Chapter

David Hume

Stephen Buckle

in Natural Law and the Theory of Property

Published in print September 1993 | ISBN: 9780198240945
Published online October 2011 | e-ISBN: 9780191680304 | DOI: http://dx.doi.org/10.1093/acprof:oso/9780198240945.003.0005

Series: Clarendon Paperbacks

David Hume

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Justice requires the following of a rule regardless of its consequences in particular cases, and where these consequences are contrary to benevolence the Hutchesonian moral sense theory cannot account for our obligation to be just. It cannot explain our sense of justice, of duty. The burden of this chapter is that one central aim of Hume's moral and political theory is to solve this internal problem of natural jurisprudence, and that he can therefore be understood to be a contributor to natural law social theory. Before turning to the problems this view raises, it considers briefly the views of one of Hume's more sympathetic contemporary critics.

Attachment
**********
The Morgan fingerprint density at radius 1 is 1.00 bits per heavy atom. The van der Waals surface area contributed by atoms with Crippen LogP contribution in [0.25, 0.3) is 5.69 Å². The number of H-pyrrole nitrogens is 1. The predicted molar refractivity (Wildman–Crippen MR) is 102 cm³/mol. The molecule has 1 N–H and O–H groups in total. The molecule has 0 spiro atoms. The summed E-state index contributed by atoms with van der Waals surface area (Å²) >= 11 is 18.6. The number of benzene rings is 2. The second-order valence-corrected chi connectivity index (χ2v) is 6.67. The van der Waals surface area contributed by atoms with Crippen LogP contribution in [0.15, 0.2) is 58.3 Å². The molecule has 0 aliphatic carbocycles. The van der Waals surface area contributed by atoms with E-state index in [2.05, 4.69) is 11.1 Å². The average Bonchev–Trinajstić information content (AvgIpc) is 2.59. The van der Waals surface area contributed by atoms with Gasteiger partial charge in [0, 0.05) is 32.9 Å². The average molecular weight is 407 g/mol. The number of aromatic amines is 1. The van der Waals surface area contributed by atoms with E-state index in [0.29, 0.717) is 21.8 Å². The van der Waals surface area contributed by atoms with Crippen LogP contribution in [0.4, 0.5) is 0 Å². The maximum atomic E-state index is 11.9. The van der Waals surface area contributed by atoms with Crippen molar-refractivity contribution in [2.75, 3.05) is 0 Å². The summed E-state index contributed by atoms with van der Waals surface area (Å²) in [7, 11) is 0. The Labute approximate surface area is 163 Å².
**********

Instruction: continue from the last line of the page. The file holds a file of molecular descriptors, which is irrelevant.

Keywords: David Hume; moral theory; political theory; Newtonian philosopher; jurisprudence

Chapter.  27423 words. 

Subjects: Social and Political Philosophy

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